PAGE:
Subject-matter eligibility at the USPTO for life sciences inventions can be a minefield, and in recent years, numerous articles and webinars have tried to get a handle on what sort of claims might be allowed by the USPTO (our most recent webinar on this topic may be found here). Happily, subject-matter eligibility is much less controversial at the EPO, and the case law is generally consistent, although not entirely without U-turns. In this blog post, we summarise the types of claims that are acceptable at the EPO and look at ways of minimising future subject-matter eligibility issues when drafting.
The EPO does not allow inventions that are contrary to “ordre public” or morality when commercially exploited. More specifically, this excludes patents relating to:
(a) processes for cloning human beings;
(b) processes for modifying the germ line genetic identity of human beings;
(c) uses of human embryos for industrial or commercial purposes; and
(d) processes for modifying the genetic identity of animals which are likely to cause them suffering without any substantial medical benefit to man or animal, and also animals resulting from such processes.
The main caveat to be aware of here is that, while uses of human embryos are not subject-matter eligible, EPO case law allows claims relating to the use of human embryos if (i) the application has a priority or filing date on or after 5 June 2003, and (ii) its technical teaching can be put into practice using human embryonic stem cells derived from parthenogenetically activated human oocytes.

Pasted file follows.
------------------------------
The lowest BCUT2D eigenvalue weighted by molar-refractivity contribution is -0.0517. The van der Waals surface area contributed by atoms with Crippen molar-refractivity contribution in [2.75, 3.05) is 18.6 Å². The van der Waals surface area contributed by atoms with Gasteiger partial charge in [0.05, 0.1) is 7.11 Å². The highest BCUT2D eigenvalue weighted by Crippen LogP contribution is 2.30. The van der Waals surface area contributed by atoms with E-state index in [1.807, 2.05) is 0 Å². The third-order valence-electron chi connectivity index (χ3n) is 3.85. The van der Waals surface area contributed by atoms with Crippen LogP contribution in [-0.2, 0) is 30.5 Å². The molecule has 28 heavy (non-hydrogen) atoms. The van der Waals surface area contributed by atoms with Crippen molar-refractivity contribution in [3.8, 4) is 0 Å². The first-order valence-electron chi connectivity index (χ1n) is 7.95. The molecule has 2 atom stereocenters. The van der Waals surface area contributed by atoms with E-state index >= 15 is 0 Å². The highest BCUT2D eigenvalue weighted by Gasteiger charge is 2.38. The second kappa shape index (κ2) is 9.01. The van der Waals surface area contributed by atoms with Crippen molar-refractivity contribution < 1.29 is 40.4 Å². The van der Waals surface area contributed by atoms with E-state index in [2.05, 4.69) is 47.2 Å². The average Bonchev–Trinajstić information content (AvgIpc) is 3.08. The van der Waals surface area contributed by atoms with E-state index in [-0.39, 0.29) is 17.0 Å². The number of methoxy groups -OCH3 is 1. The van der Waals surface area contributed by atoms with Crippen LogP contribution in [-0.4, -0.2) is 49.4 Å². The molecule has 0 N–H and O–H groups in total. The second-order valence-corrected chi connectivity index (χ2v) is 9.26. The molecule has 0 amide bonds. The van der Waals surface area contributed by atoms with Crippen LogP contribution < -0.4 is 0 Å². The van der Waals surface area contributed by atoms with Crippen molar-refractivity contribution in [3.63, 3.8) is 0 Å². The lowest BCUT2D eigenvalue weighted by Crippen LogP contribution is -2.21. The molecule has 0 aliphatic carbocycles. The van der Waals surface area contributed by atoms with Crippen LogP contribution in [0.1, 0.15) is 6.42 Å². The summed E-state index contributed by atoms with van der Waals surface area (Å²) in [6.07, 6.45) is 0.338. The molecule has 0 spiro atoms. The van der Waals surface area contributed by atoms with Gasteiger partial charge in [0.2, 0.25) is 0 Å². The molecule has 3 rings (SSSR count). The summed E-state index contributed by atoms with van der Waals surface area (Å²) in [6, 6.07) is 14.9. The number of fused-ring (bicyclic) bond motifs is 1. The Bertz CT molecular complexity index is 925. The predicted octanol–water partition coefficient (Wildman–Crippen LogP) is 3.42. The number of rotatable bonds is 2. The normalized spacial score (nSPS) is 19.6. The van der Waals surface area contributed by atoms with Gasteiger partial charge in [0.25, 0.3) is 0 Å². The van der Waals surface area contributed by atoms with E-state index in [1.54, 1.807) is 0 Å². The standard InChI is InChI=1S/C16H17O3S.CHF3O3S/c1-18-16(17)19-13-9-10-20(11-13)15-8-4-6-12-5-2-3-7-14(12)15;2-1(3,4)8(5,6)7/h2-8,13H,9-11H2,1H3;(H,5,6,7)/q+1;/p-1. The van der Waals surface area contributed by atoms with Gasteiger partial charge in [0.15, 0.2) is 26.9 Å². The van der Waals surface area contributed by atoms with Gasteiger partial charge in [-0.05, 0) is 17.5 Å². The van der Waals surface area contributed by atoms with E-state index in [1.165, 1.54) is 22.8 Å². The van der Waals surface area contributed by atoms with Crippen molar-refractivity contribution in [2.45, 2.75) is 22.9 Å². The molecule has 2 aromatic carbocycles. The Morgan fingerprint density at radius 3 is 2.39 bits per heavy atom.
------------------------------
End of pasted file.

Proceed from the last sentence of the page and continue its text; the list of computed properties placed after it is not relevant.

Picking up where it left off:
The European Patent Convention (EPC) also prohibits patenting of plant and animal varieties or essentially biological processes for the production of plants or animals, although this prohibition does not extend to microbiological processes. The meaning of the term “essentially biological processes” has been the subject of much debate at the EPO in recent years. However, in May 2020, the Enlarged Board of Appeal clarified that this prohibits product claims and product-by-process claims directed to plants, plant material or animals, if the claimed product is exclusively obtained by means of an essentially biological process or if the process features define an essentially biological process.
Of note here is that the EPO Boards of Appeal have historically been more lenient when considering whether a process for the production of animals is “essentially biological”. Consequently, animals obtained by genetic manipulation seem likely to remain patentable, but animals obtained via selective breeding methods will not. The most obvious reason for this is that, for plant varieties, registration with the Community Plant Variety Office provides an alternative to patent protection in Europe, but no such alternatives exist for animal varieties.
The final exclusion to consider in the life sciences field is “discoveries”. However, in practice, this is a narrow exclusion as it only prohibits “mere discoveries” and not discoveries that have a technical effect. The EPO Guidelines for Examination 2019 gives the example of a substance occurring in nature which is found to have an antibiotic effect. Since an antibiotic effect is a technical effect, such a substance may be patentable.